Mar 21, 2016 (old post that I had to paste as a new one)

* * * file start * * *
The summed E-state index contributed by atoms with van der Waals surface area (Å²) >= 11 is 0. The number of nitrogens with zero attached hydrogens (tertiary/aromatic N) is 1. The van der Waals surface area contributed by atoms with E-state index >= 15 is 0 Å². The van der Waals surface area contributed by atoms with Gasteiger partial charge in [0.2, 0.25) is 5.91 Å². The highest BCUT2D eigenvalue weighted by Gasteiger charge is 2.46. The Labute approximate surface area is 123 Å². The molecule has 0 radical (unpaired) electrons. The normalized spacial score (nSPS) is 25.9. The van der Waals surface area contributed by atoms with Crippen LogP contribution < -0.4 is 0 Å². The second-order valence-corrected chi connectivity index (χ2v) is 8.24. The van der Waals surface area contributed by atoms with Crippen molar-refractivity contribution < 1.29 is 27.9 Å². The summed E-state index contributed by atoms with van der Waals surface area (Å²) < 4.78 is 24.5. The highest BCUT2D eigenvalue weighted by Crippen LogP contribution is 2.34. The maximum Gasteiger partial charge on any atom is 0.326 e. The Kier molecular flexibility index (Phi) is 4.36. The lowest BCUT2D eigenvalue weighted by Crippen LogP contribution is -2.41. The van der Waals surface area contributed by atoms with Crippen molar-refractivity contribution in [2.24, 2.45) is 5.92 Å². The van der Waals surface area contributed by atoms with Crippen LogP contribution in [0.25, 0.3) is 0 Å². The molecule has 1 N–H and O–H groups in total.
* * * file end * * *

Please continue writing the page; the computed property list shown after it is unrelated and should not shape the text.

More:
Friday I arrived at Lawrence Livermore National Laboratory before the others, of course. The protocol guy was next and then the French MP with his entourage. Here is where my (heroic) deceased father, Charles E. Violet, had spent his entire career as the nuclear physicist who oversaw the first ever underground nuclear blast, putting an end to atmospheric tests by the US. Talks, that I interpreted into French, on the latest that the nations best scientists had discovered on shale gas and fracking, additive manufacturing, and underground batteries came one after the other. I felt that all my past, and maybe Dad's, came to my rescue. Names of chemicals, people, gadgets and elements whizzed through me. "Through" truly because to interpret, you must understand. Finally one stumped me: "sandstone." Silly, isn't it? (In the context, it was "grès".) Finally came the tour through the worlds largest and most powerful laser, the National Ignition Facility. It covers the size of three football fields and is several stories deep. 192 beams of light wind through it being boosted and redirected until they all flash for a few billionths of a second on a target the size of a "pepper corn" ("grain de poivre") and produce more power than all the electricity produced in the United States. The idea is one day to produce controlled fusion, something Dad used to work on. He was there, and I hope he was proud of me.